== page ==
As with other major religions, Buddhism has an established moral code, or system of ethical dos and don’ts. For laypeople (Buddhists who are not monks or nuns) this is encapsulated in the five precepts. A precept is a rule about how we should act or conduct ourselves. Monks and nuns adhere to further precepts and adhere to the particular rules laid down by their community. The focus of this chapter is on the precepts as they stand for lay Buddhists and how the first precept, in particular, relates to two contemporary moral issues.
The five precepts are:
- I undertake to abstain from harming living beings
- I undertake to abstain from taking what is not given
- I undertake to abstain from sexual misconduct
- I undertake to abstain from false speech
- I undertake to abstain from intoxicating drugs or drink
A Buddhist aims to adhere to each of these as closely as he or she can.
The First Precept: ‘I undertake to abstain from harming living beings’
Buddhism teaches that one of the most important qualities we should have as human beings is respect for life. For Buddhism, this means not only respect for fellow human beings but also animals and insects. Consequently, it is seen as morally reprehensible to kill another being. There is a hierarchy involved in this, however. To kill a human being is a worse action morally than killing an animal. Killing an animal is seen to be more severe than killing an insect.
The general approach by Buddhists is to avoid killing or harming any living thing. The Buddhist perspective is that all beings feel pain and suffering, and value their individual existence. Consequently, just as we would not want to inflict pain and suffering on ourselves so too we should not inflict pain and suffering on others. It’s a simple approach. The Buddha explained in the following way: All fear death; comparing others with oneself, one should neither kill nor cause to kill. On top of this empathy with others the Buddha also warns that harming other beings will have karmic consequences: Whoever seeking his own happiness, harms with rod pleasure-loving beings gets no happiness hereafter.
Killing animals, even for food, is also something the Buddha urged his followers not to do. He discouraged hunting as an occupation, for example. This does not mean that Buddhists are all necessarily vegetarian. The Buddha allowed his monks to eat meat as long as the animal had not been specifically killed for them. Indeed the Buddha himself ate meat and it is believed that he died from food poisoning as a result of eating contaminated pork.
The Second Precept: ‘I undertake to abstain from taking what is not given’
This precept is a simple one. Essentially the Buddha asks us not to steal from others. As well as urging his followers to have respect for life, the Buddha also encourages respect for other’s belongings and property. Instead of appropriating what is not given, the Buddha urges he follows to practice generosity and to share what one has with others. Dana or giving is a quality highly regarded in Buddhism.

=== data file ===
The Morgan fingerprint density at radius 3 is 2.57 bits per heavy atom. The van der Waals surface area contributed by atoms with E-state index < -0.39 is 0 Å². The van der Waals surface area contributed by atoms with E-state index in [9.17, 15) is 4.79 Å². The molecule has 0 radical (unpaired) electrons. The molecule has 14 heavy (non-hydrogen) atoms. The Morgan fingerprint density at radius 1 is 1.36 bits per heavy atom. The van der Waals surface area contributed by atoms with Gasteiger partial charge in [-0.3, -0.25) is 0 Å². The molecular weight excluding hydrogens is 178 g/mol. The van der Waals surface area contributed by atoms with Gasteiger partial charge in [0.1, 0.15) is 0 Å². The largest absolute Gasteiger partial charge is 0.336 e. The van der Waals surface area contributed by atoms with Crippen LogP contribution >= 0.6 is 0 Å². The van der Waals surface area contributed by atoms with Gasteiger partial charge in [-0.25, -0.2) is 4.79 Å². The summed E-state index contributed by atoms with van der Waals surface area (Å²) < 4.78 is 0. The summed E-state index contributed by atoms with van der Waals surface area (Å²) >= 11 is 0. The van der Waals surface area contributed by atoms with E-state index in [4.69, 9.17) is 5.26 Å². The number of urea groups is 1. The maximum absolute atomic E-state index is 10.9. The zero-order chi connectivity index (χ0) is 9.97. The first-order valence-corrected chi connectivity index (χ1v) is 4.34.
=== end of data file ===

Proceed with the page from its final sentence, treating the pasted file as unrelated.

The Third Precept: I undertake to abstain from sexual misconduct’
In Buddhism, monks and nuns live a celibate life. Lay Buddhists, however, have the freedom to have sexual relationships and to marry. In a modern context, sexual misconduct would cover the following activities: sex with animals, minors, other people’s partners, and prostitutes. It would also include casual sex and sexual assault. The basic moral guideline with sexual activity is that if it brings harm to oneself and/or others then it is to be avoided. In partnerships and marriage, the Buddha encourages mutual respect and fidelity.
The Fourth Precept: ‘I undertake to abstain from false speech’
The Buddha fully understood the importance of speech, its potential for effecting good or ill. He compared speech to a treasure’ which should be uttered at the right moment and be moderate and full of sense. He urged his followers to always speak the truth and to avoid deception and falsehood.
The Fifth Precept: ‘I undertake to abstain from intoxicating drugs or drink’
A great deal of Buddhist practice is about keeping the mind clear and aware. Alcoholic drinks and recreational drugs cloud the mind and impair judgment. Consequently, the Buddha encouraged his followers to abstain. In practice, some Buddhists do drink alcohol but would be guided by the principle of moderation. Medicinal drugs are, of course, acceptable.
The dangers of alcohol are illustrated in the following Buddhist story from Mongolia. A Buddhist monk was traveling from place to place and needed lodging for the night. He came upon a woman who lived alone. She offered him a bed for the night but he had to choose one of three things to sleep with her, kill the goat or have an alcoholic drink.
Thinking that the last option was the least reprehensible of the three, he decided to have a drink. One drink led to another and before long he was very drunk. When he woke up the next morning, he found that not only had he got drunk but he had also killed the goat and slept with the woman.
This story is told to show the dangers of drink. By breaking the fifth precept, he had ended up breaking the first and third too!